Why you should care

Because gambling deductions can be legal even if the bet was not. 

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So you put down a cool $50 in your March Madness pool and confidently selected Duke as your 2019 Men’s NCAA Tournament champion. After all, with three top prospects in this year’s NBA draft, the Blue Devils were as close to a sure thing as possible in the tourney. 

But that’s why they call it madness. No. 2 Michigan State knocked off No. 1 Duke in the Elite Eight, busting millions of brackets — and leaving millions of people out of millions of dollars. You might think the Super Bowl is the most popular betting event of the year, but you’d be wrong. “March Madness in aggregate has more than double the betting of the Super Bowl,” when you add up all the games in the NCAA Tournament, says RJ Bell, a sports betting expert and lead oddsmaker for The Associated Press. 

How much? A conservative estimate is in excess of $10 billion worldwide. And for those of us who live stateside, there’s a little-known step we can take to salve our pride (and our bank accounts) after losing bets: Deducting gambling losses to the extent of our gambling winnings on our taxes — even if that office pool wasn’t exactly legal.

The IRS doesn’t care whether it’s from a legal activity or an illegal activity; just because it’s illegal doesn’t make it tax-free.

Nathan Rigney, lead tax research analyst at H&R Block

 

Before you scramble to write in an additional deduction on your 2018 tax return, however, know the guidelines to avoid getting audited. To start, “you cannot lower your other taxable income with a gambling loss or with a wagering loss,” explains Nathan Rigney, lead tax research analyst at H&R Block. “You cannot deduct a gambling loss that then offsets other income, like your wages or investment income. You’re only decreasing the taxable amount of winnings.” 

What does this look like? There are two types of sports betting deductions. The first is the wagering transaction, “where you spend money to try to win money, and if you win money, you can offset winnings by the cost of that wager,” per Rigney. The second deduction is writing off gambling losses, which gets trickier. “If you want to deduct gambling losses other than the costs of entering that winning wager, you have to itemize any gambling losses you have throughout the year,” explains Rigney. For example, if you bet $10 and won $50, your income for that wager is $40. You can write off your $10 wagering transaction. Then, any unrelated wager losses can be “deducted as itemized deductions to the expense of your net winnings,” Rigney explains. “So if you lost $100 on other bets, you can deduct $40 on that, and, if you itemize effectively, reduce your gambling debt to zero.”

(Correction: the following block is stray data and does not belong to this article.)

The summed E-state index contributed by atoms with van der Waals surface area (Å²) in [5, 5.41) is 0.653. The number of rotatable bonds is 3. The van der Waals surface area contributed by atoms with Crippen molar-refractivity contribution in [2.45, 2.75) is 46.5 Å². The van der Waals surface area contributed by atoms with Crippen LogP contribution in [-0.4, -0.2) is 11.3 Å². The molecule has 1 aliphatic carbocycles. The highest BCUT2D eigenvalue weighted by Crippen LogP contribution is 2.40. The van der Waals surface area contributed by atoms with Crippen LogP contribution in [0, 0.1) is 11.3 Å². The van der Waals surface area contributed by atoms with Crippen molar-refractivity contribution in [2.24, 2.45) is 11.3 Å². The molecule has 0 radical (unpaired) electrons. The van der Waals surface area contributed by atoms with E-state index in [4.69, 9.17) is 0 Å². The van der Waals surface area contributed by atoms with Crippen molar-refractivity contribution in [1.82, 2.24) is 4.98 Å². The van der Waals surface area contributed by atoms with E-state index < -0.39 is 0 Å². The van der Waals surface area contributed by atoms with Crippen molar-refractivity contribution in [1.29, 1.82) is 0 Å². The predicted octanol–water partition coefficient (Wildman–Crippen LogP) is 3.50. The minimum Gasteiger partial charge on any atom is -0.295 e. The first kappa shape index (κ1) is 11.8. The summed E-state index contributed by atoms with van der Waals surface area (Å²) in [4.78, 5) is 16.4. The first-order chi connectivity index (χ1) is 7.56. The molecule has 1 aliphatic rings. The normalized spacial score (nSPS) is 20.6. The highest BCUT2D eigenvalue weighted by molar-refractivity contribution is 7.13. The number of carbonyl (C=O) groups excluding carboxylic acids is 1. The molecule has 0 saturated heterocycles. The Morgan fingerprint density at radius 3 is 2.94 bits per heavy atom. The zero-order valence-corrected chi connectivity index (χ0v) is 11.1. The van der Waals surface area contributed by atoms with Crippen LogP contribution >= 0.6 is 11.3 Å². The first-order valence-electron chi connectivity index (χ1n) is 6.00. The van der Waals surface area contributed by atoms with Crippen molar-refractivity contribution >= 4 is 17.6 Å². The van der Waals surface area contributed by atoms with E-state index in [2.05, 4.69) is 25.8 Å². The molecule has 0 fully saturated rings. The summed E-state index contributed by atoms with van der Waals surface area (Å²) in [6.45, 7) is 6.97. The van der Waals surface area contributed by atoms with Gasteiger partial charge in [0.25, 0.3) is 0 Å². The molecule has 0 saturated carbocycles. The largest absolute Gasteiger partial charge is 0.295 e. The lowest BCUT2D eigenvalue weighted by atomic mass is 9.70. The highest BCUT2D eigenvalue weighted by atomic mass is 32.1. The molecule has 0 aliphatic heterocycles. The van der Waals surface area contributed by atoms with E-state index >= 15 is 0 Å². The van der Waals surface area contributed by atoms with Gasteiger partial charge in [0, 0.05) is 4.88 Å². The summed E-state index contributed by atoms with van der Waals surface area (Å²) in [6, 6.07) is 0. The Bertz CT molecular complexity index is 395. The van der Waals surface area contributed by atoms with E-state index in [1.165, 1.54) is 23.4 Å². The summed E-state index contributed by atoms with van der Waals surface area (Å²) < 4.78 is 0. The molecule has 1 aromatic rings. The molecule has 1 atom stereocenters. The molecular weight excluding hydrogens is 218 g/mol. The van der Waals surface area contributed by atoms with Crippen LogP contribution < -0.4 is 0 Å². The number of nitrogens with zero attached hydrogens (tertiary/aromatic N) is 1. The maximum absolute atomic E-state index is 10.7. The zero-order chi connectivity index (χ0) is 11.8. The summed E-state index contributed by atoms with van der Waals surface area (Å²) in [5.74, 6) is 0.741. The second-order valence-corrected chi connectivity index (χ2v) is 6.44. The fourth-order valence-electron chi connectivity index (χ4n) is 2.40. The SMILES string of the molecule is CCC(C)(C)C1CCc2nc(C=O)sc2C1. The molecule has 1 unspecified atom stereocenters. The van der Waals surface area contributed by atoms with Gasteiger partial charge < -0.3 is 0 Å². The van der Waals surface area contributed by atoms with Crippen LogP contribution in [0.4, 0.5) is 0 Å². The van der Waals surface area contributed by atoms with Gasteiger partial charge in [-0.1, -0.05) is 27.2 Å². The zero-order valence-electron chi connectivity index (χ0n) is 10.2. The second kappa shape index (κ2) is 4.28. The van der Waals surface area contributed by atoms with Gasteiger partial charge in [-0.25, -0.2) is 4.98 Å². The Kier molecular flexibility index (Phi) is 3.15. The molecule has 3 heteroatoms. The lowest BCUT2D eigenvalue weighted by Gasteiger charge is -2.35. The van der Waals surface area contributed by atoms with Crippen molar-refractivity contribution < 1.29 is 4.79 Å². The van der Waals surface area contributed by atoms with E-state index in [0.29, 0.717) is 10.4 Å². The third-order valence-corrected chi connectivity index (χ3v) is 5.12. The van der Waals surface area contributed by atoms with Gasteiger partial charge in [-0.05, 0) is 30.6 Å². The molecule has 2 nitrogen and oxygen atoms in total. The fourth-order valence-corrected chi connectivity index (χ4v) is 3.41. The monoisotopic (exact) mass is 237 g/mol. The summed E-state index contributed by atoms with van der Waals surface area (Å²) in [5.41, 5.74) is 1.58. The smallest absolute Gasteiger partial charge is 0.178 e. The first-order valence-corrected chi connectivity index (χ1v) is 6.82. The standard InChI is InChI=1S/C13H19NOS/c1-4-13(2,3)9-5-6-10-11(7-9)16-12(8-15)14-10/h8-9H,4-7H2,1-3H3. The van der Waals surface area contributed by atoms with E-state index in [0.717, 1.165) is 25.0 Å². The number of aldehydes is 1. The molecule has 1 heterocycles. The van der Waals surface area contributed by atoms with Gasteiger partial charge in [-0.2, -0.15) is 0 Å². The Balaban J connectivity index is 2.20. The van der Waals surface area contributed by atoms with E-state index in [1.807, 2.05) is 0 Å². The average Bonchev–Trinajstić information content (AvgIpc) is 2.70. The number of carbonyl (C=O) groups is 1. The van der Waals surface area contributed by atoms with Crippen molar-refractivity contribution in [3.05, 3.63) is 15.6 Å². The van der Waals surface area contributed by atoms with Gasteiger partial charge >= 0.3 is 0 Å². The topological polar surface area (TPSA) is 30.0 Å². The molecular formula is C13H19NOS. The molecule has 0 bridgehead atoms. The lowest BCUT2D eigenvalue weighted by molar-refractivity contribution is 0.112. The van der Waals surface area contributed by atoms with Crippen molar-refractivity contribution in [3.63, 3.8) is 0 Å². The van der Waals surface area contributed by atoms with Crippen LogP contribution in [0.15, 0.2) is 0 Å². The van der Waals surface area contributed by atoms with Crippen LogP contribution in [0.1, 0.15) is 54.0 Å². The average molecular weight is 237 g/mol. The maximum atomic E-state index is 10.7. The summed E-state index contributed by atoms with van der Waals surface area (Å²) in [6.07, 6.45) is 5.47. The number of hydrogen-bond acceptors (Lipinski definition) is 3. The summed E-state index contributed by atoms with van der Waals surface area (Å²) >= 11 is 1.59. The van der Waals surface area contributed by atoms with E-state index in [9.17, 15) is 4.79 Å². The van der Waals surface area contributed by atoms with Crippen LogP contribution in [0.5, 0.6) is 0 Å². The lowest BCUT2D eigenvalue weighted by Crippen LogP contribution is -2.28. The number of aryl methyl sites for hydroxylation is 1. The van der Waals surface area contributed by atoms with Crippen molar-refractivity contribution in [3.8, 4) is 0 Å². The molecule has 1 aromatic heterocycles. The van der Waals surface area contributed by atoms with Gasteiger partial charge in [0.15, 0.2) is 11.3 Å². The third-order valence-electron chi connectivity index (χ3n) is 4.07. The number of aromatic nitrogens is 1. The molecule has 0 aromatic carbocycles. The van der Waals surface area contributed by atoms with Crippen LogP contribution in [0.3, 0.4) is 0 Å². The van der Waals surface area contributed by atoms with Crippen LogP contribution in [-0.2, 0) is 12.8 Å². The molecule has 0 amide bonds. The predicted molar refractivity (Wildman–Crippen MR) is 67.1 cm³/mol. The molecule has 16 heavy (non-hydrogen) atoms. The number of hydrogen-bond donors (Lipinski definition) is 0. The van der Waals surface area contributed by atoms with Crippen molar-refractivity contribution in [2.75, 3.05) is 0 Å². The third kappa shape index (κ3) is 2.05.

There are some key considerations to remember. First, you must keep track of all your gambling expenses — including the date and type of wager, name and address of the gambling establishment, amount you won or lost and even names of anyone who was with you. (The IRS may actually ask for this information if you’re ever audited.) If you’re just tracking annual pools and fantasy games, this log shouldn’t take too much time and will allow you to write off your losses if you do happen to win big. After all, even casual office pools and fantasy leagues can still reach four-figure payouts. 

Second, in order to deduct your gambling losses, you are, naturally, informing the IRS how much you won. When you win through legitimate channels, such as FanDuel or Vegas sportsbooks, you’ll get a clean account statement to report the income on your Form W-2 G. This will be more common as more states legalize sports betting; as of April 2019, eight states have full-scale legalized sports betting, two more have passed bills, and 29 have introduced bills to legalize sports gambling. 

Betting on college sports, however, isn’t necessarily legal in all states. For example, a recent bill introduced in Virginia would exclude betting on events involving Virginia-based colleges. And Tennessee’s recent sports betting bill may be amended to include an “opt-out” for colleges, per ESPN. 

But a fair amount of sports betting takes place illegally. What happens then? “The IRS doesn’t care whether it’s from a legal activity or an illegal activity; just because it’s illegal doesn’t make it tax-free,” explains Rigney. And while your local law enforcement likely has better things to do than prosecute your office March Madness pool, disclosing your illegal activity to the IRS may not be worth the amount you’d be hoping to deduct against gambling winnings.

Thus, some people may never take advantage of this tax trick. But if you fall into a certain category of sports gambler, and most of your winnings come by honestly, you may be able to reduce your taxable income significantly. Either way, it certainly couldn’t hurt to start keeping a wagering log to give yourself the option to deduct losses and expenses. 

“It’s not as relevant to people who don’t win much money gambling, but once you win that big pool or tournament, you’re going to realize, ‘I wish I would have been keeping track of all those expenses,’” says Rigney.

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